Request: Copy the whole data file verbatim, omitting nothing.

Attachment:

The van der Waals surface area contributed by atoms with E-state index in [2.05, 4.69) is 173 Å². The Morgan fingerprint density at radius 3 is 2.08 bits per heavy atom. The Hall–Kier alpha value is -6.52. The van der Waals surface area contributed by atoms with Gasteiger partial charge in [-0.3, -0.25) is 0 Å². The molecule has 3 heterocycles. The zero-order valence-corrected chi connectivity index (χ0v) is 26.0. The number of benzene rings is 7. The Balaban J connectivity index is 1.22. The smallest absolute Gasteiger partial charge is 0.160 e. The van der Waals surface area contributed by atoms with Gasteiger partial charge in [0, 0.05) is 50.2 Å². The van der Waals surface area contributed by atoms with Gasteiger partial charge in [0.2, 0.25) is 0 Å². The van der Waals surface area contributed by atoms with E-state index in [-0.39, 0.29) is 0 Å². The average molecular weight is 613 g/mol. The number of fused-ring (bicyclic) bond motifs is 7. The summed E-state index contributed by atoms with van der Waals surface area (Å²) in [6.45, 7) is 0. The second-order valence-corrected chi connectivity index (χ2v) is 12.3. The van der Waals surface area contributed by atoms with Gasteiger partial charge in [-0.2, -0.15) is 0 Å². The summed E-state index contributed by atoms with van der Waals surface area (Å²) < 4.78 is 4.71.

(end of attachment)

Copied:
The van der Waals surface area contributed by atoms with E-state index in [2.05, 4.69) is 173 Å². The Morgan fingerprint density at radius 3 is 2.08 bits per heavy atom. The Hall–Kier alpha value is -6.52. The van der Waals surface area contributed by atoms with Gasteiger partial charge in [-0.3, -0.25) is 0 Å². The molecule has 3 heterocycles. The zero-order valence-corrected chi connectivity index (χ0v) is 26.0. The number of benzene rings is 7. The Balaban J connectivity index is 1.22. The smallest absolute Gasteiger partial charge is 0.160 e. The van der Waals surface area contributed by atoms with Gasteiger partial charge in [0, 0.05) is 50.2 Å². The van der Waals surface area contributed by atoms with Gasteiger partial charge in [0.2, 0.25) is 0 Å². The van der Waals surface area contributed by atoms with E-state index in [-0.39, 0.29) is 0 Å². The average molecular weight is 613 g/mol. The number of fused-ring (bicyclic) bond motifs is 7. The summed E-state index contributed by atoms with van der Waals surface area (Å²) in [6.45, 7) is 0. The second-order valence-corrected chi connectivity index (χ2v) is 12.3. The van der Waals surface area contributed by atoms with Gasteiger partial charge in [-0.2, -0.15) is 0 Å². The summed E-state index contributed by atoms with van der Waals surface area (Å²) < 4.78 is 4.71.